Way back in 1976, a young Irish farmer’s son set up a pottery in a disused cow house. Today his pottery is sold worldwide and collected and loved by many.
The inspiration for Nick’s work has always been Irish country folk tradition and his parents were keen collectors of furniture and artefacts and old implements that were swiftly disappearing from the countryside. Irish Spongeware, the pottery that used to decorate the kitchen dressers in old cottages, became the mainstay of the pottery. All the ware is made on site, from clay to bisque to final glazed piece. Ecologically sound processes were used from the 1970’s onwards, when Nick restored hydro power in the family mill. Over the years he has trained the many local men and women who so skilfully make this beautiful, high-quality pottery. Based on tradition, the variety of shapes and designs over the years have ensured that Nicholas Mosse Pottery is its own tradition now.
About Nicholas Mosse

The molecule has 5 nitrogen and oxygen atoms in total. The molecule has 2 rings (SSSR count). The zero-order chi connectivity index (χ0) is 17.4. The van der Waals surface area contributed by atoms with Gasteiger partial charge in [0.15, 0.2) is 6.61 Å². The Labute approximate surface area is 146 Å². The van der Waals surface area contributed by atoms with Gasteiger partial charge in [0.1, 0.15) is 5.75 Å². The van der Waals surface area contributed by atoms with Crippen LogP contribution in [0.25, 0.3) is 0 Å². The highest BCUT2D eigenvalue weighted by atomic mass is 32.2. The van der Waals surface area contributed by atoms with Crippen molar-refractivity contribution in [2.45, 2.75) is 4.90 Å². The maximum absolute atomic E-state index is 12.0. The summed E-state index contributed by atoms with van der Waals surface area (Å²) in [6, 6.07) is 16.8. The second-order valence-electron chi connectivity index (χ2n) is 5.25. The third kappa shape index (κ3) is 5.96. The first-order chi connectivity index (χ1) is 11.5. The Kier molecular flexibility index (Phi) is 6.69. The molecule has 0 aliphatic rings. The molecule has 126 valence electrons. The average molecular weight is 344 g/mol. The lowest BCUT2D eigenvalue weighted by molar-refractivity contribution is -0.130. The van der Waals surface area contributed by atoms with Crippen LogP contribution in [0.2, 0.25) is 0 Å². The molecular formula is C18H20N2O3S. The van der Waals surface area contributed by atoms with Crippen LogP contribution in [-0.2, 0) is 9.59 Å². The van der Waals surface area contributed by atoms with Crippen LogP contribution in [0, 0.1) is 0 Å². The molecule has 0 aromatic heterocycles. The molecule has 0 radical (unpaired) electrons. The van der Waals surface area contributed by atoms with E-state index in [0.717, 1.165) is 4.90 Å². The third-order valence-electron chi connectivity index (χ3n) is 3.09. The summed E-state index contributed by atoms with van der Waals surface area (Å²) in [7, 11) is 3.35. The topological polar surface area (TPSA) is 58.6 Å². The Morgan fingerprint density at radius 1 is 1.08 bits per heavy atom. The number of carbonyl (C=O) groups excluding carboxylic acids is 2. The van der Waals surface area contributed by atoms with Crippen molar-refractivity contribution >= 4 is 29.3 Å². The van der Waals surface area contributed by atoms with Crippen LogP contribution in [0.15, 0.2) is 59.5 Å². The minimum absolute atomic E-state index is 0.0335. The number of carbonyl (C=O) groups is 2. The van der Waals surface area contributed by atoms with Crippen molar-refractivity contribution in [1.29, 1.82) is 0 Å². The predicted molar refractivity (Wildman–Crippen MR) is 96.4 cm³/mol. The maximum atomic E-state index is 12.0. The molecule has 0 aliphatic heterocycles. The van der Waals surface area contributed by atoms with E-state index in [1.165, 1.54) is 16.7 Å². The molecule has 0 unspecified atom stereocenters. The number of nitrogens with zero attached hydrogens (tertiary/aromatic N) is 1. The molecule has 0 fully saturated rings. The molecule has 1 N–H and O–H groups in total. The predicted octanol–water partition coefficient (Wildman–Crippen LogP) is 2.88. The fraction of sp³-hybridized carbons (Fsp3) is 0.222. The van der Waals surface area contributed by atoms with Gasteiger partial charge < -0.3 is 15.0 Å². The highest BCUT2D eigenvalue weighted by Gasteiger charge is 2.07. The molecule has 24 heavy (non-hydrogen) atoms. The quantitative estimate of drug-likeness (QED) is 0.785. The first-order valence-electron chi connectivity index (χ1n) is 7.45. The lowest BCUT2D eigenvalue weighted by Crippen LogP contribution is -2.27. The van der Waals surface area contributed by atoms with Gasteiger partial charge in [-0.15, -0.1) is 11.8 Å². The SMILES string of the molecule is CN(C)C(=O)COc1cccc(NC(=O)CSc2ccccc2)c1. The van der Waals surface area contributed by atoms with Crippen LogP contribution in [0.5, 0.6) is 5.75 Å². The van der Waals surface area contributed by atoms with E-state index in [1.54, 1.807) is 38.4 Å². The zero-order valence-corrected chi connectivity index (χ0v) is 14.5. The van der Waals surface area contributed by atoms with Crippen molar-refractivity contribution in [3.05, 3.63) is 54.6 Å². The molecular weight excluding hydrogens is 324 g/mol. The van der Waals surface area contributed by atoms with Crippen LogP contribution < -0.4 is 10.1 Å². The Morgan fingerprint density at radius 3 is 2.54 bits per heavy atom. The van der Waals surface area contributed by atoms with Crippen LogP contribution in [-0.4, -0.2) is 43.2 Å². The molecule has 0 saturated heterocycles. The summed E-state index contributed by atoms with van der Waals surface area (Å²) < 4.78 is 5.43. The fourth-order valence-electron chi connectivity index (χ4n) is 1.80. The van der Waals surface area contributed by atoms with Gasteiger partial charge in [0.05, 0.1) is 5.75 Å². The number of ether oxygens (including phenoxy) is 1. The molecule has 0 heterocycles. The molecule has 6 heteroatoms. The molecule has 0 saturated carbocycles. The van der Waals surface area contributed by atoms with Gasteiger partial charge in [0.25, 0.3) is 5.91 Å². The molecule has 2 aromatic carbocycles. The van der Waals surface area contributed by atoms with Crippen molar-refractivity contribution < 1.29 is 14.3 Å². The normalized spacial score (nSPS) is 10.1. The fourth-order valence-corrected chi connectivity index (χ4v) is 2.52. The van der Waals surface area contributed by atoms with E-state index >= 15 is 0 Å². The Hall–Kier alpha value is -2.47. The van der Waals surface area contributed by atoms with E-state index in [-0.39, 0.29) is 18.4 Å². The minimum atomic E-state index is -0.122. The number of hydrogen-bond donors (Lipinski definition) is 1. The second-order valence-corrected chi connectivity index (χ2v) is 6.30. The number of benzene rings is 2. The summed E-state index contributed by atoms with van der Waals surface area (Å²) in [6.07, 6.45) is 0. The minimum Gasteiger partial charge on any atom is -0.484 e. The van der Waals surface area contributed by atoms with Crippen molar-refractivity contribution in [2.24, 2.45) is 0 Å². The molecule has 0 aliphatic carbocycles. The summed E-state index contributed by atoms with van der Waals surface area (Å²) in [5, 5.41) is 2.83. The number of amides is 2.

As a 7-year-old child, Nicholas Mosse wanted to be a potter and he spent a large part of his formative years studying and journeying to train in ceramics. Third level studies in Harrow school of art were followed by stints in France, Scotland, and Japan. After years learning his craft, he returned home to the Irish countryside and started up on his own. He was joined by his American wife Susan whose experience in design and the gift trade helped him develop ranges that caught the public’s imagination. Today Nicholas Mosse Pottery has been in business for almost 50 years. The brand has been developed and honed over the years. Nicholas Mosse pottery is now recognised worldwide and is a standard-bearer for Irish crafts and quality. The business has employed many local people over the years, developing their craft and keeping the skills alive, and tailoring the product to a modern era.